This happens when a cyclist is traveling on the right side of the road – the correct side – along a street that has cars parked on the right side of the road. Meanwhile, a driver in one of the parked cars does not look in the side view mirror and opens the door. If the opened door is too close to the cyclist, the cyclist does not have time to react and he hits the door.
Slow down. When you are on a street with cars parked on the right, slow down so you can stop in time to avoid hitting a suddenly-opened door.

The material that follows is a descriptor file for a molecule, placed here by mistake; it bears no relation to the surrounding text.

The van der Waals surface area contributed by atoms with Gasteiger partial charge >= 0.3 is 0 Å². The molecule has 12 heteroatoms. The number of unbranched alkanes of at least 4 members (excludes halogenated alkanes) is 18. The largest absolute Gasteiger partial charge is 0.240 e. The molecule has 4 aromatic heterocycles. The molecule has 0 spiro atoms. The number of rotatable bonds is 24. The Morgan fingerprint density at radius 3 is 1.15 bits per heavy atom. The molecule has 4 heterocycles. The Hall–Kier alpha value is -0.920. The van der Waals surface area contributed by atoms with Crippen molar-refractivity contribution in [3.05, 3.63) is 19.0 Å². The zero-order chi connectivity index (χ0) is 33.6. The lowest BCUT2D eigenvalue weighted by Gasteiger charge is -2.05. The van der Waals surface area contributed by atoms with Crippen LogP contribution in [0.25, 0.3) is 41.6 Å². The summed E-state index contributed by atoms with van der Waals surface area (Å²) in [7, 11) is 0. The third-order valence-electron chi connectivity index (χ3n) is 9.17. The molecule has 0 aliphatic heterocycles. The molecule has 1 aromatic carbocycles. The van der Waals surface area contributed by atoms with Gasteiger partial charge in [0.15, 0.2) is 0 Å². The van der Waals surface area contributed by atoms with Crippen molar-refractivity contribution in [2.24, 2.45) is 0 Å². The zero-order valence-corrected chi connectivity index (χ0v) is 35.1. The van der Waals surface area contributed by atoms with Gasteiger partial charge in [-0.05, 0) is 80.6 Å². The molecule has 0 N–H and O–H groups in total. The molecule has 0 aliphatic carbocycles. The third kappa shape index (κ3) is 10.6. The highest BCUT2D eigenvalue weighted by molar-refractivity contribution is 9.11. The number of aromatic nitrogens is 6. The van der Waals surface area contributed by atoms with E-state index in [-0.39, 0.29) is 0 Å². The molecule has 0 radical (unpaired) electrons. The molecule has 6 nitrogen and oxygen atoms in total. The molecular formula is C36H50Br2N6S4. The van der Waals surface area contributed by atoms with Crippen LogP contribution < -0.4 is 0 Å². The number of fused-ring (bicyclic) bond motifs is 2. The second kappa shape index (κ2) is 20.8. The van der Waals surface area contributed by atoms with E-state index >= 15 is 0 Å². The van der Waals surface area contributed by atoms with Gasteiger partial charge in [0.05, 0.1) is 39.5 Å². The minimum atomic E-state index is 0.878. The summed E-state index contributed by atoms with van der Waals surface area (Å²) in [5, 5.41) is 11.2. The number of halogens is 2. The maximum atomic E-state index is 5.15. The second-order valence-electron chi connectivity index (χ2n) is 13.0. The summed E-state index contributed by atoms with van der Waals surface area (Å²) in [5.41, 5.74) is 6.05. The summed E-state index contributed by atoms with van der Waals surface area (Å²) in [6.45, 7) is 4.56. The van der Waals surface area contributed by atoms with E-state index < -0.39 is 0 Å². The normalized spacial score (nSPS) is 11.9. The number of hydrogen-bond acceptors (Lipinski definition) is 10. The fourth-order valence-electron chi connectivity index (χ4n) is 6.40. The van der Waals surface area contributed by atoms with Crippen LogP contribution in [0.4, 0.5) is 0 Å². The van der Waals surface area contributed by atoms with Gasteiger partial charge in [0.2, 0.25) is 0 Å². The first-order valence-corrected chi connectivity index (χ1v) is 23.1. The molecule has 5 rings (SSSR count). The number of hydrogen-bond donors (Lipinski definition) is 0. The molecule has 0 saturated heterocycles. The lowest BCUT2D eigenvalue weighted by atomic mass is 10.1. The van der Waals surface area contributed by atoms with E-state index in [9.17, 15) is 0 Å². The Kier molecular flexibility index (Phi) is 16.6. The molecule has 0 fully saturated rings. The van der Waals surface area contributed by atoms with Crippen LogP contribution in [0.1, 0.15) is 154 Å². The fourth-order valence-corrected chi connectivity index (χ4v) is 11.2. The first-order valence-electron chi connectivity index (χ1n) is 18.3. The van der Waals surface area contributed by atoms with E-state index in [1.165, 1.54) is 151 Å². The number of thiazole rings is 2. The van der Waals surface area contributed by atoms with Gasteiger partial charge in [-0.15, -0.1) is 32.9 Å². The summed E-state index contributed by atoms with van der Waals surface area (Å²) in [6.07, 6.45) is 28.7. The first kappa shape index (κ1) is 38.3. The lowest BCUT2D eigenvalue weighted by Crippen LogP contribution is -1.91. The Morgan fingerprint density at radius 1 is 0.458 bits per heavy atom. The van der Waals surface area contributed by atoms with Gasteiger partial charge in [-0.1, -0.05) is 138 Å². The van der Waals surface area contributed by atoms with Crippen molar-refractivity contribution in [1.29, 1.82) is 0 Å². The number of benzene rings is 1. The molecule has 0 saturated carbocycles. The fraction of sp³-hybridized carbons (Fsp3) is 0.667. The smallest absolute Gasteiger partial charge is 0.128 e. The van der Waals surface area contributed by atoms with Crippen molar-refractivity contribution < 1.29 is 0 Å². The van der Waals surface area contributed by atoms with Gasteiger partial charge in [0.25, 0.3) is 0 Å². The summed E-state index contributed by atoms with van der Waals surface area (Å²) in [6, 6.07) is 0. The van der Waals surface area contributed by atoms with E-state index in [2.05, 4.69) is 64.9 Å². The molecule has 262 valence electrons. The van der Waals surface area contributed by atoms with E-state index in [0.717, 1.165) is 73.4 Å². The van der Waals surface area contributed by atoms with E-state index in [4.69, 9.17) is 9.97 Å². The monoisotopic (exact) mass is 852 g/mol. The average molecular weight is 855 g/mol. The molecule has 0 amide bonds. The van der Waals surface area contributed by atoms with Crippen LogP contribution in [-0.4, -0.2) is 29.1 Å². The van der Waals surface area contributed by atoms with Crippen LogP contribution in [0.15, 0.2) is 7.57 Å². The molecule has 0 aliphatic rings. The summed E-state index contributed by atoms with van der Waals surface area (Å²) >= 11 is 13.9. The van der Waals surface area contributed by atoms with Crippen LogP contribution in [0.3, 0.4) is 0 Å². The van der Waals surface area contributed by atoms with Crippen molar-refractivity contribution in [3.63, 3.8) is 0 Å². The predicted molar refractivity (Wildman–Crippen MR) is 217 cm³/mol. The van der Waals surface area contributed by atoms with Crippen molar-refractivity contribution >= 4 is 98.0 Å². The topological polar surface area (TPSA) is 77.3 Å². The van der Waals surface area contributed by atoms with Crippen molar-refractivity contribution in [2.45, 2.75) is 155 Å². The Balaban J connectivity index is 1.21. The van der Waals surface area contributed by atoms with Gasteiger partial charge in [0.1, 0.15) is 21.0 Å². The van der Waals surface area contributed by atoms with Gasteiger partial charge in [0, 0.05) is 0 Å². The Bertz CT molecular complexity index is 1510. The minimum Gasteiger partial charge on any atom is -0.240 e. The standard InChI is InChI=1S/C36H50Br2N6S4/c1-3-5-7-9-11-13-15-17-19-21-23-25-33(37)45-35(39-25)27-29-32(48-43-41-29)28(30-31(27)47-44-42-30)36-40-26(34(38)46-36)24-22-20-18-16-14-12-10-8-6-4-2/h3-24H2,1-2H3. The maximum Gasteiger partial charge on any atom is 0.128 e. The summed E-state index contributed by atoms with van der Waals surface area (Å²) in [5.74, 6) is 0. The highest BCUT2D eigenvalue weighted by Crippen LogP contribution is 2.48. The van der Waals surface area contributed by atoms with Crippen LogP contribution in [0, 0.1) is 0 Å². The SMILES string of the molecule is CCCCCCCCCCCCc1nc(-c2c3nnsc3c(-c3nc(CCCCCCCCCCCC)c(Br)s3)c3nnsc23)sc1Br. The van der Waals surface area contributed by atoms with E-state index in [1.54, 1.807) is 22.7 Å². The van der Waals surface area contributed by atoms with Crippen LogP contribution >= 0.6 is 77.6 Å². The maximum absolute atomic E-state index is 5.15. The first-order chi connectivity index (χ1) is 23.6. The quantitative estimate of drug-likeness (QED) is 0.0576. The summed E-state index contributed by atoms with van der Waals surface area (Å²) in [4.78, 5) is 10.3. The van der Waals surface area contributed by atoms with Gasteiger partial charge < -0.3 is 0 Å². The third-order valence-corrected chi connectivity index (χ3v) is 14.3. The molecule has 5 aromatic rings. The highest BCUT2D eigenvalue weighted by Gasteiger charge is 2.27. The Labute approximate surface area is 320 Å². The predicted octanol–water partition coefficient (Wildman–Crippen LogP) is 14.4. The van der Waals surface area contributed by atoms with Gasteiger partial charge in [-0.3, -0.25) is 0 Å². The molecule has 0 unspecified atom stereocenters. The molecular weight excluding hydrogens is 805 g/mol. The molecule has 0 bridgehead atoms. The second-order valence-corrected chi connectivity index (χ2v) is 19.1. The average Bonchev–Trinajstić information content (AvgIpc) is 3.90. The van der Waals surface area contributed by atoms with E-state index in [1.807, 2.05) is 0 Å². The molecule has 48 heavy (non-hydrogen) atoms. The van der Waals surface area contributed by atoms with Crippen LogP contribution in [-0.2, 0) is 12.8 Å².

Right close to the center. When you are riding on a street with cars parked on the right side, try to ride more to the center of the lane so that if a car door opens it will not hit you or cause you to crash.
Most likely, the fault will lie with the person exiting their car. The driver is probably negligent, which is simply the failure to use ordinary care, for not looking to make sure it is safe to open the door.
But again, you must remember Virginia is a contributory negligence state. This means that if you as the cyclist are negligent in some way (e.g. going too fast, not riding at night with a light) then you cannot recover for you injuries.
A jury or a judge makes the ultimate determination of whether the car was negligent and whether the cyclist was contributorily negligent.